Another option, Campspot.com can help you find them. Plug in Spooner, Wisconsin, (or wherever) and the dates you want to go and sites will pop up that are available, listed by how far they are from your point of search.
We first told you about the glamping website hipcamp.com back in 2019. It’s a place where you can reserve furnished yurts and clear plastic bubbles to watch the stars and tiny houses (even a former chicken coop in Duluth!) to stay in. Hipcamp encourages and recruits private landowners to open up space — in their backyard, along their lake, river, farm or ranch — for campers to rent. It then lists and promotes those sites, along with most public campgrounds, to prospective campers. But they also have many campsites and campgrounds listed. Just go to hipcamp.com and type in an area where you want to go anywhere in the country. It’s cool.
Minnesota State Forest campsites
There are 46 state forest campgrounds in Minnesota state forests (most of them in Northeastern Minnesota) and all the sites are on a first-come, first-served basis with no reservations, so you will have to stop by to see if space is available. They tend to be a bit more primitive than state park campgrounds and do not have resident managers, organized nature programs or modern facilities such as showers and flush toilets. They do have cleared tent or campers areas, vault (pit) toilets, garbage cans, drinking water, fire rings and picnic tables. To see where the state forest campgrounds are located, go to dnr.state.mn.us/state_forests/camping.html. Registration is required via envelopes provided at each campground. Nightly camping is $17; $50 for a group site.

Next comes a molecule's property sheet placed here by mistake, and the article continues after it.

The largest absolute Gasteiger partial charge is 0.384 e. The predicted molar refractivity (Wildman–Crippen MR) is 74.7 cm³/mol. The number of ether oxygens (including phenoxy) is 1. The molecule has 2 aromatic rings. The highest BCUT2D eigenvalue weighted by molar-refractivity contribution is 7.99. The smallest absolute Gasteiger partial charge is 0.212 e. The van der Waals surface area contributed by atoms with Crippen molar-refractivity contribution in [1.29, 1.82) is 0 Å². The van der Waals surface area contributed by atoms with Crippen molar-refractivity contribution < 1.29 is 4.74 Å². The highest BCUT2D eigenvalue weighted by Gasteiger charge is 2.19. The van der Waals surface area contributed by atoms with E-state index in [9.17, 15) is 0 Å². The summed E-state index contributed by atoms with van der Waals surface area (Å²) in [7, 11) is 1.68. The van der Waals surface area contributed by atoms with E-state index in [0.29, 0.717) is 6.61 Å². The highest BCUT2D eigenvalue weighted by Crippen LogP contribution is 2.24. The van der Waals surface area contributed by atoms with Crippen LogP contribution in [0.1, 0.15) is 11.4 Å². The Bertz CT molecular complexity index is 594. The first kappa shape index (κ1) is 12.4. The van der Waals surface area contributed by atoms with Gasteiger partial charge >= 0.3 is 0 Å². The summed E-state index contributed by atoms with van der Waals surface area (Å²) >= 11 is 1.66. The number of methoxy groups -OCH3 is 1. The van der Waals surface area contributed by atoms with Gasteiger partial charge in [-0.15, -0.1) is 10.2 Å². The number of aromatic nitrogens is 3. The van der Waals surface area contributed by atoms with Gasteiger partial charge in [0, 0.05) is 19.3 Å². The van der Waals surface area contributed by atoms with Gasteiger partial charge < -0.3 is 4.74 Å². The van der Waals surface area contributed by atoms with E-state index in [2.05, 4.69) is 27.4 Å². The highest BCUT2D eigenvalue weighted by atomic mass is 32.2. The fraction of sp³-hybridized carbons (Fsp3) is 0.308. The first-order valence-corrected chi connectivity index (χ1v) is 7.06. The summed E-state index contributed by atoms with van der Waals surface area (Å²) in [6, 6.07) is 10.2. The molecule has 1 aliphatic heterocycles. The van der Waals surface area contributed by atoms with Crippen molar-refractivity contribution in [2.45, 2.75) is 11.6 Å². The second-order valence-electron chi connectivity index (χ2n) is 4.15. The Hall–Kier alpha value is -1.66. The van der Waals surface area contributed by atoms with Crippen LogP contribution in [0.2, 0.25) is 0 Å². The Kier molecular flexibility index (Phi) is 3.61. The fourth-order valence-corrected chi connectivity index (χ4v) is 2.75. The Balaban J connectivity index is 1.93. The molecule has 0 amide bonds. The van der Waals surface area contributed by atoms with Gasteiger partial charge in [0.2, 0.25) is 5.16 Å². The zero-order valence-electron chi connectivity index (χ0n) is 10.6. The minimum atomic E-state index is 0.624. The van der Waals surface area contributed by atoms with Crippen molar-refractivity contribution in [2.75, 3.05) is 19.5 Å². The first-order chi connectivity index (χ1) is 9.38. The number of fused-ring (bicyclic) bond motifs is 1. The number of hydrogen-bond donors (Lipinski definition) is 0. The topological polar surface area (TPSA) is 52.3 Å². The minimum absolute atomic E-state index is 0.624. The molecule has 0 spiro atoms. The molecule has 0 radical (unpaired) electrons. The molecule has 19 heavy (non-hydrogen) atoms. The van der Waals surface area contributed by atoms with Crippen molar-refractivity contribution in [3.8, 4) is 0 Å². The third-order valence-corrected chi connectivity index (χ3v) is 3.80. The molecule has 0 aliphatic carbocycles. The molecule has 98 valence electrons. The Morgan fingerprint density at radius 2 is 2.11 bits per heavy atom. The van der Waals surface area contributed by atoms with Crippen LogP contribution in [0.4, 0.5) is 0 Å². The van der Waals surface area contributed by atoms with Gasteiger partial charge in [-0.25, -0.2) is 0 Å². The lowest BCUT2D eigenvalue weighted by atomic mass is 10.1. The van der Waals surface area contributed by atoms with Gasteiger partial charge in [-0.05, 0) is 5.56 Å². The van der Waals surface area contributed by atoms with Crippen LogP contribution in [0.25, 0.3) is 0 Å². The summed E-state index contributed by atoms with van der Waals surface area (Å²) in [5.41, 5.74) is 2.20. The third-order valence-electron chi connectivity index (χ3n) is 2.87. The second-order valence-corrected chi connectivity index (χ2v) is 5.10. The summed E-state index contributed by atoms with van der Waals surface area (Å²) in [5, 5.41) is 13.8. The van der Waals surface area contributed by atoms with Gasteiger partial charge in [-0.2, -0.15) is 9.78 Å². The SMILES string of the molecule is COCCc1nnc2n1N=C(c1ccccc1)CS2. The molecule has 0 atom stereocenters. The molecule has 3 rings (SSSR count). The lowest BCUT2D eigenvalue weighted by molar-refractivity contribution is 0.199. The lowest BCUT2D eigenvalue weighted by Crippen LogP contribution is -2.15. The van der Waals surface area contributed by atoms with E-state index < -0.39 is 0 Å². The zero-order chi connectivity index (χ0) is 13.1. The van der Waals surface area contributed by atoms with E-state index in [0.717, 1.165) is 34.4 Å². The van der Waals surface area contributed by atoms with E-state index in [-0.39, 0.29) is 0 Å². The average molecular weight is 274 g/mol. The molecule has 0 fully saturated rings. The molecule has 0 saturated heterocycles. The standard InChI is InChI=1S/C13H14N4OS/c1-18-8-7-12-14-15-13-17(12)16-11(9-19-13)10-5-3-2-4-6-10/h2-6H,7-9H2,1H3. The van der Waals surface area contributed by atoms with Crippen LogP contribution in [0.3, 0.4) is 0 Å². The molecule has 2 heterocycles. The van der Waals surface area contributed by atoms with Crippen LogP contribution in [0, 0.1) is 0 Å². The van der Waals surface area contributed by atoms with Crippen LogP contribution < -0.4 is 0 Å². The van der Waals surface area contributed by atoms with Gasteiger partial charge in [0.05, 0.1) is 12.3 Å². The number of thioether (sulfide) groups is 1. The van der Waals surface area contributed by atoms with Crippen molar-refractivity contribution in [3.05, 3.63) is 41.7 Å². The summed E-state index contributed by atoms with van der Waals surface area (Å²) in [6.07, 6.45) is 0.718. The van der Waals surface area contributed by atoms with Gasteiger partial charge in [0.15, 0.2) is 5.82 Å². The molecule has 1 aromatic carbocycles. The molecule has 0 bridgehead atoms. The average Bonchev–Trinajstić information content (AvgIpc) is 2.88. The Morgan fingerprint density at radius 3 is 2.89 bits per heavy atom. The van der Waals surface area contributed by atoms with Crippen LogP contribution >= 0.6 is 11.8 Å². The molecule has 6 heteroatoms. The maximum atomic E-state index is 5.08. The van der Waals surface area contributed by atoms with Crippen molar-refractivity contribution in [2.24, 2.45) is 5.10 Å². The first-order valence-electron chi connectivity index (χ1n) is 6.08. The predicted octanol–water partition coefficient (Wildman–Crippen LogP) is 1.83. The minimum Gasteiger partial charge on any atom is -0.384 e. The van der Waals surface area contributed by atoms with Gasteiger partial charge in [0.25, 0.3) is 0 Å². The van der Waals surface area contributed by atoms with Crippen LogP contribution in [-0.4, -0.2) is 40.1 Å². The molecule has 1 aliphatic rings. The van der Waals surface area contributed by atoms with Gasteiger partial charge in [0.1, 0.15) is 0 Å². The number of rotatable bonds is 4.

Wisconsin state parks
Go to dnr.wisconsin.gov/topic/Parks. Camping reservations are required and can be made for the same day of your arrival or up to 11 months in advance of your planned date of occupancy. Campers must make a reservation before setting up on any site. Reserve a campsite online at wisconsin.goingtocamp.com or by calling 1-888-947-2757. In addition to nightly camping fees a vehicle permit is required. It’s $28 for Wisconsin resident vehicles ($13 for resident seniors) and $38 for out of state vehicles.
Superior National Forest